Ten years later he is one of the most satisfied individuals I’ve had the pleasure of meeting. Spending time with him was like receiving a gift, gleaning knowledge from one who truly loves his profession. That, my friend, is a rarity in the public service industry these days. The look on his face as he navigated our boat through Calibogue Sound and along Jenkins Creek was unmistakable. He wore the expression of a man who is truly at peace. I watched in awe as he kneeled with Jillian, pointing out tiny creatures, nearly invisible to the untrained eye, freely sharing his knowledge and joy with her. I hope someday that Jillian will be able to discover that same peacefulness in whatever endeavor she chooses.

As I reflect on our afternoon with “Brian”, I am amazed by his happiness and satisfaction with life. Like the marshy maze that surrounds Hilton Head, life is a journey we must navigate carefully. One wrong turn can lead us down paths we never intended. At times it may seem we’ve lost our way for good; stuck in a rut from which it is impossible to free ourselves. What I learned from “Brian” is that even if our boat is stuck in the muck at low tide, high tide will always return, lifting our vessel from the mud below. We owe it to ourselves and those around us to free our boat and continue to navigate our journey when the tide returns.


A friend of mine recently shared a blog post via Facebook that hit home. It was a rather tongue-in-cheek take on the achievements (or lack thereof) made by those who pursue their dreams in the hours around their day job and familial commitments. (The blog was written by David Ferguson and posted on www.theonion.com if you’d like to read it for yourself.)

Every word that man wrote seemed to come directly from the little sarcastic being that whispers words of doubt and belittlement to me on a daily basis. I am one of those who attempts to achieve my dreams around the day job (it pays the bills) and my family (who offers much needed support). If I were to challenge the role of either of those entities in favor of 100% pursuance of my personal dream, would I be happier in the long run?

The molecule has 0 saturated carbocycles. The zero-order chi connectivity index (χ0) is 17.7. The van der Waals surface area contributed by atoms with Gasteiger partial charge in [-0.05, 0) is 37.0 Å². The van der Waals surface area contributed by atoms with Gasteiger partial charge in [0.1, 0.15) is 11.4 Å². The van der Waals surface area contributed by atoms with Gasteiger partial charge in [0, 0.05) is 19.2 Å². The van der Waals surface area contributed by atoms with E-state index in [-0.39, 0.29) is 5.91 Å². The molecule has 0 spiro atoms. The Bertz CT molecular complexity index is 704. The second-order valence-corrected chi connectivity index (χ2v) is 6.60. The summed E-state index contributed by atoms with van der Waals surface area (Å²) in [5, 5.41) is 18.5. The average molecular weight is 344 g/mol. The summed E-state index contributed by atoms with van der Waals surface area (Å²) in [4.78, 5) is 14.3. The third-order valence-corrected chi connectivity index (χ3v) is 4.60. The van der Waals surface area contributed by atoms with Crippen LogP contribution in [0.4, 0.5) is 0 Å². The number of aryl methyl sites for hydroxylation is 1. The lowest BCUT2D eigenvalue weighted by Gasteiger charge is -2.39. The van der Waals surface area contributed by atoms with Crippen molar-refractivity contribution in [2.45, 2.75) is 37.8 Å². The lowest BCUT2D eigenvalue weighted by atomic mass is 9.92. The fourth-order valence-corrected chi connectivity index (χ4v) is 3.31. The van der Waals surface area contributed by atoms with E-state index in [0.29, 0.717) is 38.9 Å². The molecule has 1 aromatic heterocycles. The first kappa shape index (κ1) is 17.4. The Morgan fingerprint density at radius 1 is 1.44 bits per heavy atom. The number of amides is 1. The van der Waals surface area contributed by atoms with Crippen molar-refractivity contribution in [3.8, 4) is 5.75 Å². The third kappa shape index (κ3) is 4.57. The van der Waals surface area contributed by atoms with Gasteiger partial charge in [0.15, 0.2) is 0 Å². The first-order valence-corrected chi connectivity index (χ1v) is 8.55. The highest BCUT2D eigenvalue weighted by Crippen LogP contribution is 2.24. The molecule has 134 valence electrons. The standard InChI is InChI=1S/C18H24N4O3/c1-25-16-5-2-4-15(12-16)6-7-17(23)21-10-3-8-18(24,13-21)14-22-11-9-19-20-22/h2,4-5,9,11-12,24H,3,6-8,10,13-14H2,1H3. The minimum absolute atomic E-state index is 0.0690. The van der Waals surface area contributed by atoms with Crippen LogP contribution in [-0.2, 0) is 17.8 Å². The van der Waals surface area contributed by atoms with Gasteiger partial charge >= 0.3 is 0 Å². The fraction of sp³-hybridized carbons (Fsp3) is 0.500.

That is the ultimate question isn’t it?

We could make a list of pros and cons in an effort to determine the best road to take. Let’s see… if I quit my day job and write eight hours a day, five days a week…

Pro: My stack of completed pieces would be substantially thicker than it is currently. I would also be able to commit more time to the business side of writing, perhaps generating some income through freelancing, etc.

Con: I would be unable to meet financial obligations, which could lead to such things as vehicle repossession or even foreclosure on my home.

I think I can answer with certainty that the inner turmoil of the con in this situation would wreak havoc on my creative juices. Although I would have 8 hours, chances are I would be less able to create the high quality work I currently expect from myself in my abbreviated time slots.

The crazy thing is, I don’t disagree with Mr. Ferguson at all. I don’t want to be one of those people who says, “Well, I gave it 50% and it didn’t pan out, but at least I tried.”

I want to be one of those people that can say, “I did all I could with the time I had and it’s finally working out! Now I can quit my day job!”